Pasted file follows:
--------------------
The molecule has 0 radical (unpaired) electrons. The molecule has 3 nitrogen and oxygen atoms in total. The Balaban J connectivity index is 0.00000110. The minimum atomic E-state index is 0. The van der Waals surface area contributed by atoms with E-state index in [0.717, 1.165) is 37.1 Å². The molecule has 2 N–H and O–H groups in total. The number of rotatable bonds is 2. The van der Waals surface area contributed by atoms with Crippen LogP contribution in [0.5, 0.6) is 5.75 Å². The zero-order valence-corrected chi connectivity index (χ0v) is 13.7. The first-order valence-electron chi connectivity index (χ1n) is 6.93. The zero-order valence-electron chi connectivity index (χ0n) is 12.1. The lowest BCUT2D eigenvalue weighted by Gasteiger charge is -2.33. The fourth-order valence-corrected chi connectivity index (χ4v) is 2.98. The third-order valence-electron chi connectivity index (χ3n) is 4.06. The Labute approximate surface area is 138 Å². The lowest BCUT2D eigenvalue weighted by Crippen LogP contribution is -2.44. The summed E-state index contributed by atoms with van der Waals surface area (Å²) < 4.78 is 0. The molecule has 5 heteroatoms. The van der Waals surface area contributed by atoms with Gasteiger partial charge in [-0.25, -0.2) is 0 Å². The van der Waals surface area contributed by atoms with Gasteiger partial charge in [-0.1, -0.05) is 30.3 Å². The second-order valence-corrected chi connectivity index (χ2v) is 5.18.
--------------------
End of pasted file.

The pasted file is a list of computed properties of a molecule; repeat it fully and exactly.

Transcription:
The molecule has 0 radical (unpaired) electrons. The molecule has 3 nitrogen and oxygen atoms in total. The Balaban J connectivity index is 0.00000110. The minimum atomic E-state index is 0. The van der Waals surface area contributed by atoms with E-state index in [0.717, 1.165) is 37.1 Å². The molecule has 2 N–H and O–H groups in total. The number of rotatable bonds is 2. The van der Waals surface area contributed by atoms with Crippen LogP contribution in [0.5, 0.6) is 5.75 Å². The zero-order valence-corrected chi connectivity index (χ0v) is 13.7. The first-order valence-electron chi connectivity index (χ1n) is 6.93. The zero-order valence-electron chi connectivity index (χ0n) is 12.1. The lowest BCUT2D eigenvalue weighted by Gasteiger charge is -2.33. The fourth-order valence-corrected chi connectivity index (χ4v) is 2.98. The third-order valence-electron chi connectivity index (χ3n) is 4.06. The Labute approximate surface area is 138 Å². The lowest BCUT2D eigenvalue weighted by Crippen LogP contribution is -2.44. The summed E-state index contributed by atoms with van der Waals surface area (Å²) < 4.78 is 0. The molecule has 5 heteroatoms. The van der Waals surface area contributed by atoms with Gasteiger partial charge in [-0.25, -0.2) is 0 Å². The van der Waals surface area contributed by atoms with Gasteiger partial charge in [-0.1, -0.05) is 30.3 Å². The second-order valence-corrected chi connectivity index (χ2v) is 5.18.